Netflix, Inc. (NFLX) 4K Challenges Explained

Netflix, Inc. (NASDAQ:NFLX) is tackling quite a few challenges on its road to rollout 4K ultra high definition content, the company’s chief product officer, Neil Hunt, explained in a discussion with The Wall Street Journal’s Wilson Rothman at the sidelines of the Consumer Electronics Show.

Netflix, Inc. (NASDAQ:NFLX) began streaming 4K content during the second quarter of 2014 with its original series “House of Cards”. However, the content was only available on specially-equipped television sets and fans of 4K streaming have been clamoring since for more content to be available in the very high definition standard.

Ultra high definition or 4K content refers to the size of images in pixels in a stream. Full HD or 1080p content has images with 1920×1080 pixels while 4K has 4096×2160 pixels images.

According to Hunt, one of the changes Netflix, Inc. (NASDAQ:NFLX) made to its systems to enable 4K streaming was to switch from the h.264 encoding to High Efficiency Video Coding (HEVC) h.265 encoding which he says is a little bit more efficient therefore not taking up as much bandwidth to stream.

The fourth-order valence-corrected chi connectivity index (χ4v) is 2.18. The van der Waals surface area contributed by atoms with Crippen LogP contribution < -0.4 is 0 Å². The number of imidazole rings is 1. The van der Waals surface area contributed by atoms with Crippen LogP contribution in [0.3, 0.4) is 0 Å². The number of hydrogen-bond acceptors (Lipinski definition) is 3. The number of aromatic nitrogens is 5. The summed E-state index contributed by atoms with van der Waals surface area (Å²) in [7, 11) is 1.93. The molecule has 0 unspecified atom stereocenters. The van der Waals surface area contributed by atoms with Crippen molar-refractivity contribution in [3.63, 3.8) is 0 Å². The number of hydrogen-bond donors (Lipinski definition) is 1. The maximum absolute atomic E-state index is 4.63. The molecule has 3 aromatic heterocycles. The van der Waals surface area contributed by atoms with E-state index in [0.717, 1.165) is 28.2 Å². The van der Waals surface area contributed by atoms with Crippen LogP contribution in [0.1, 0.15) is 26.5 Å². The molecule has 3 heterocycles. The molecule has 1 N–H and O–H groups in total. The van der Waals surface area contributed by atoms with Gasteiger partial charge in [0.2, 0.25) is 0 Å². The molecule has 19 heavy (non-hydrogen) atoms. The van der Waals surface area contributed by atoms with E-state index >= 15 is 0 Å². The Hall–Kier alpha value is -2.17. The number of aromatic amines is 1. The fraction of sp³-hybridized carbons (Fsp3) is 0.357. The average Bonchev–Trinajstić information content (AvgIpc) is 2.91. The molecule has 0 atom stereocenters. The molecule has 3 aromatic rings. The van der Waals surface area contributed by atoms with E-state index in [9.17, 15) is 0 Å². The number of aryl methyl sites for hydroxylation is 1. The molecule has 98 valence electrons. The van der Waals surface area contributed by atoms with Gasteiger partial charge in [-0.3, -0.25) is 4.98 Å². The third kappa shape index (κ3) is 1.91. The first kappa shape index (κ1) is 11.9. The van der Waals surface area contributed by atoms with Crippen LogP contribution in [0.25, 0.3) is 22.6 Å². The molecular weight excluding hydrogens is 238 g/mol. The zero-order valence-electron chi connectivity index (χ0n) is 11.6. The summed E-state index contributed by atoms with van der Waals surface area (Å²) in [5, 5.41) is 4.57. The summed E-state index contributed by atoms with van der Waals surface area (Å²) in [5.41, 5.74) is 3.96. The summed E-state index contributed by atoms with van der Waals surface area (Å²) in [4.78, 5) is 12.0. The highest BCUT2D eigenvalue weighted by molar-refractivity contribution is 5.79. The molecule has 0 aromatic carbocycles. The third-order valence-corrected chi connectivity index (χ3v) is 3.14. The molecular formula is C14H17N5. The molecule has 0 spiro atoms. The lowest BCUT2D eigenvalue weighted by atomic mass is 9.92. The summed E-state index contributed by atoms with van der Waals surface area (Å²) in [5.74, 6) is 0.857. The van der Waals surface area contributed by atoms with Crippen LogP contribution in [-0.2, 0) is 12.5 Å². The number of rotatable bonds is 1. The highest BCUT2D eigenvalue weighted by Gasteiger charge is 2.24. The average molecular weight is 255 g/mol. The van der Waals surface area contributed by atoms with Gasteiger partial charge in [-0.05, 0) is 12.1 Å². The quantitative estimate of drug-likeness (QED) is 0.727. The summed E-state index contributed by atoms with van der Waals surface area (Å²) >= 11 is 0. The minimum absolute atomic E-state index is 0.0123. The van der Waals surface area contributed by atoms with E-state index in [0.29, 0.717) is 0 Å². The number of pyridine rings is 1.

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He also said that Netflix, Inc. (NASDAQ:NFLX) improved its adaptive streaming technology to give subscribers a seamless transition to 4K content. Using adaptive streaming, watchers may start viewing content via a high-definition 720p stream and then to a 1080p stream as the system loads the 4K content.

Hunt also acknowledged that to see 4K content, subscribers also needed to have television sets with built-in HEVC h.265 decoders. However, he said that all 4K television sets launched last year have h.265 decoders.

He noted that more people are buying 4K televisions, another barrier to the 4K content rollout, and that more content are being produced in 4K. The company is admittedly starting with in-house Netflix shows but Hunt said that they have been in constant contact with content makers to talk about the possibility of shooting in 4K.

Carl Icahn’s Icahn Capital LP owned about 1.41 million Netflix, Inc. (NASDAQ:NFLX) shares by the end of the third quarter of 2014.